Poets to Poets (3)

After asking John Robert Colombo’s permission, I posted his kind words here :

On the first day of snow, your book arrived, sent by the unseen postal worker through the mail slot of our front door.  It fell onto the area mat at the foot of the door, and was lying there amid galoshes and boots when I picked it up.  The galoshes and boots were dry, mercifully, but your book I find to be bathed in tears. Tears of joy and tears of sorrow.
It is a beautiful book, crafted by a beautiful poet.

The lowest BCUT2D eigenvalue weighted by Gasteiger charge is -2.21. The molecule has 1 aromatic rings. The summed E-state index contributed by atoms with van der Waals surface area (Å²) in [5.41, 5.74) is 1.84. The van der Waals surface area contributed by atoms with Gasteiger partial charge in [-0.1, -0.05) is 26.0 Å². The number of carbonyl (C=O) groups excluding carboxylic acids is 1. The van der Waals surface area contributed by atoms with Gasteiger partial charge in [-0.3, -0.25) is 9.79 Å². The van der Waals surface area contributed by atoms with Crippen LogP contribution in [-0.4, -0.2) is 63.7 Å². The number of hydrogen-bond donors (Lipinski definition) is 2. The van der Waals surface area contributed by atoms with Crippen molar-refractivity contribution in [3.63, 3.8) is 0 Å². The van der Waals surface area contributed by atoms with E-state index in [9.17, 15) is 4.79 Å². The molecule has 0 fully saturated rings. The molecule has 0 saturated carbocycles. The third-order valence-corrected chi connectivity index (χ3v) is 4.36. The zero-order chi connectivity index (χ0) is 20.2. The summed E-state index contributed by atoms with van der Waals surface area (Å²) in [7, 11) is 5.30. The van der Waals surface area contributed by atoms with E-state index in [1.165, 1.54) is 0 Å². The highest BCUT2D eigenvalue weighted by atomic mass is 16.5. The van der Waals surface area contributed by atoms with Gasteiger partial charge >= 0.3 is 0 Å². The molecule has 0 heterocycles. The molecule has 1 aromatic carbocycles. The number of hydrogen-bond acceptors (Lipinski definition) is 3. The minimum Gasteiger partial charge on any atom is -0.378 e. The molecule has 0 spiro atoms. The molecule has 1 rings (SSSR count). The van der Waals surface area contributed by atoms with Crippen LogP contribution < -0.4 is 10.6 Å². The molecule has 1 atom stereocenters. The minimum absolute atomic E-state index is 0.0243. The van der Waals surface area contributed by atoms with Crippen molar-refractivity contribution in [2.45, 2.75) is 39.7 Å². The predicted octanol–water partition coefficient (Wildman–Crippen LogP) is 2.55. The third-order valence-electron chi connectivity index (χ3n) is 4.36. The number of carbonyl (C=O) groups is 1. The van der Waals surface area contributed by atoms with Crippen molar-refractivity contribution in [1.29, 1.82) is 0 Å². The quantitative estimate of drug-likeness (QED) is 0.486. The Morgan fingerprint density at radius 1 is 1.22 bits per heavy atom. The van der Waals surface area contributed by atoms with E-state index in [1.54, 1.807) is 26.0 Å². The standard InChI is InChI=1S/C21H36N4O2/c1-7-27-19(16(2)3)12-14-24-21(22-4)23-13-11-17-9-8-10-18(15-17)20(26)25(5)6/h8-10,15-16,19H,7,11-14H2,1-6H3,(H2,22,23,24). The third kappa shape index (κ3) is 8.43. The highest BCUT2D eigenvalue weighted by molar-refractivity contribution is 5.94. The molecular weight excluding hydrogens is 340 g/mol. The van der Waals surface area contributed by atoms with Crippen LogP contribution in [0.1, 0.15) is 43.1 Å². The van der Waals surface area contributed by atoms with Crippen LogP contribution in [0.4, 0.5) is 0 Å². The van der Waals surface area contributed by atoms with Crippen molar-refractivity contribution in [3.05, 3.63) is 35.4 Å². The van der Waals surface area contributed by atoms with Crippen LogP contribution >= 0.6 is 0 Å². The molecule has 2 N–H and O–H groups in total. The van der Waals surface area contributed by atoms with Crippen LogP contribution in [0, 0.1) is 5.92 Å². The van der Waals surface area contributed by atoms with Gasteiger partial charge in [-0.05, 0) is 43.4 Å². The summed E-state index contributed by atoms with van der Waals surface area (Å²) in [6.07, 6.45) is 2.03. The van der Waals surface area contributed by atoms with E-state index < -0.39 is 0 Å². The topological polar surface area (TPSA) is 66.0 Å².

Short of performing a word count, I find there are three recurring thematic words. These are “you,” followed by “seed,” followed by “we.”  I look for a tell-tale line, and once I find it, I am happy, and I know I will not soon forget it. (There are precious few distillations of poetic experience in most volumes of contemporary verse.)
You have a great tell-tale line.  It is “You outlive.”
Beautiful, beautiful.

I emailed my thanks to him and told him that the first line of my poem “Goodbye Sarah Burke” is borrowed from him…

Today I read this from ARC Poetry: It’s not the manner of a writer’s dying that confers fame, but the manner of her living, singing, telling and imagining. That’s why we have coined the phrases “deathless prose” and “immortal verse.” 

The same we will remember Sarah Burke for how she lives .

 —Poets on Poets (2)